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THE SITUATION ROOM
Trump Picks Hardliners to Lead Labor, EPA; New Details of Trump's Transition Plans; U.S., Russia on Collision Course in Syria; Clinton Slams "Epidemic Of Malicious Fake News"; Union Boss Receives Death Threats After Trump Tweet; Trump Meets With Victims Of Isis- Inspired Attack; Warning Predicts Change In Isis Terror Tactics; Lawsuit: Let Electoral College Choose Anyone. Aired 5-6p ET
Aired December 8, 2016 - 17:00 ET
THIS IS A RUSH TRANSCRIPT. THIS COPY MAY NOT BE IN ITS FINAL FORM AND MAY BE UPDATED.
WOLF BLITZER, CNN ANCHOR: Happening now, faux cabinet? President- elect Donald Trump names hard-liners to key cabinet-level positions, men who oppose actions and regulations of the agencies they will lead. Is Trump looking to dismantle parts of the federal government as we know it?
Burger boss. Trump taps the man behind this ad to head the Labor Department, a fast food CEO known for promoting his brands with racy commercials. Why is he opposed to increasing the minimum wage?
Putin up a fight. Democrats and Republicans are now divided over whether Russian President Vladimir Putin was involved in cyberattacks and leaked e-mails in an effort to influence the U.S. election. Why is Putin now a fault line in U.S. politics?
And new terror tactics. A chilling report warns of new ISIS methods to attack the west, including car bombs and possibly chemical weapons. Are ISIS operatives standing by to strike?
I'm Wolf Blitzer. You're in THE SITUATION ROOM.
President-elect Donald Trump is on the road this hour. He'll be heading to Des Moines, Iowa, where he'll hold his latest so-called thank-you rally later tonight. First a visit to Ohio State University, where the president-elect has asked to meet with victims of that ISIS-inspired terror attack as well as first responders.
And we're learning more right now about new additions to his administration. Trump has picked fast-food CEO Andrew Puzder to be labor secretary. Puzder opposes a higher minimum wage and broader overtime pay. And Trump has named Oklahoma Attorney General Scott Pruitt to head the Environmental Protection Agency. Pruitt does not believe in climate change, and he's sued the EPA multiple times over power plant regulations.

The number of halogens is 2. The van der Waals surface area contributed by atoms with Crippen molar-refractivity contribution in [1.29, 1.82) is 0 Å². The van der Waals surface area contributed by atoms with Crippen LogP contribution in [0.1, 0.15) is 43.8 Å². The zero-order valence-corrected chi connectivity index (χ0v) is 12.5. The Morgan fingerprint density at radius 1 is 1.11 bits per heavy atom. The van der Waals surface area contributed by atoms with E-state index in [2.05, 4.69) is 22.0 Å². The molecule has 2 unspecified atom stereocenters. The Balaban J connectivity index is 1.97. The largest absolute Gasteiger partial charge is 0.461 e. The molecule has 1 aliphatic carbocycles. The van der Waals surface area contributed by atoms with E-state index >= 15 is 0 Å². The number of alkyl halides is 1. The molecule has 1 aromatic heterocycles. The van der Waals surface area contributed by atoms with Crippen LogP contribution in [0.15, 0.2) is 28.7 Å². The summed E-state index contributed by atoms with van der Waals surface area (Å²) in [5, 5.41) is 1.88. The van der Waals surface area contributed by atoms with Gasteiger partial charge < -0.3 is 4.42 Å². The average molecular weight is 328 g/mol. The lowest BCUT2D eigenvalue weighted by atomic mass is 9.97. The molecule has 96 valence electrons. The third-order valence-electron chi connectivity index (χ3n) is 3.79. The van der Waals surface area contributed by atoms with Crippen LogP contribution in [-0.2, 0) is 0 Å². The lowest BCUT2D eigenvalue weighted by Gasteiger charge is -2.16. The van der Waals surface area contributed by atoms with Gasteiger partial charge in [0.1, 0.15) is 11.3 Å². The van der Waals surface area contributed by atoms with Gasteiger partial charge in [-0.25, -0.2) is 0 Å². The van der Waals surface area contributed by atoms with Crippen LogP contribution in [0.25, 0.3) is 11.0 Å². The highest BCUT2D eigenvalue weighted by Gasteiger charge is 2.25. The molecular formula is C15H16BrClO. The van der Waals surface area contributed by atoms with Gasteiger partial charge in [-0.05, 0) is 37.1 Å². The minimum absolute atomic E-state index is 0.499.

And new tonight, a disturbing warning about new terror tactics being adopted by ISIS. A European report says as terrorist forces lose ground in Syria and Iraq, they're become being experts at using car bombs which they could soon bring to the west.
We're covering that and much more this hour with our guests, including Congressman Adam Schiff, the ranking member of the House Intelligence Committee. And our correspondents and expert analysts are also standing by.
Let's begin with Donald Trump's latest appointments to his administration. Our senior Washington correspondent, Jeff Zeleny, he's in Des Moines, Iowa, for us.
Jeff, the president-elect will be holding his next thank-you rally where you are later tonight. Update our viewers.
JEFF ZELENY, CNN CORRESPONDENT: Wolf, of course, he won the state of Iowa just one month ago.
Now Donald Trump is moving ever increasingly to fill up his cabinet, naming his pick for labor secretary and his pick to lead the EPA. As he moves closer to the Oval Office, some of his actions are more presidential, but his skin seems as thin as ever.
ZELENY (voice-over): As Donald Trump adds new names to his cabinet, it's clear how much his world has changed since winning the presidency one month ago tonight. As he takes to Twitter, it's clear how much still hasn't. He's still blasting his critics personally. An Indiana union leader is his latest target.
CHUCK JONES, PRESIDENT, UNITED STEELWORKERS LOCAL 1999: He didn't tell the truth. He inflated the numbers, and I called him out on it.
ZELENY: Chuck Jones, president of the steelworkers' union at the Carrier factory Trump visited last week, appearing on CNN's NEW DAY the morning after being attacked by Trump. It started last night, when Jones told CNN's Erin Burnett that Trump exaggerated by saying 1,100 jobs would be saved from going to Mexico.
JONES: They're counting in 350-some-odd more than were never leaving this country at all. We had a lot of our members, when the word was coming out of 1,100, they thought that they would have a job.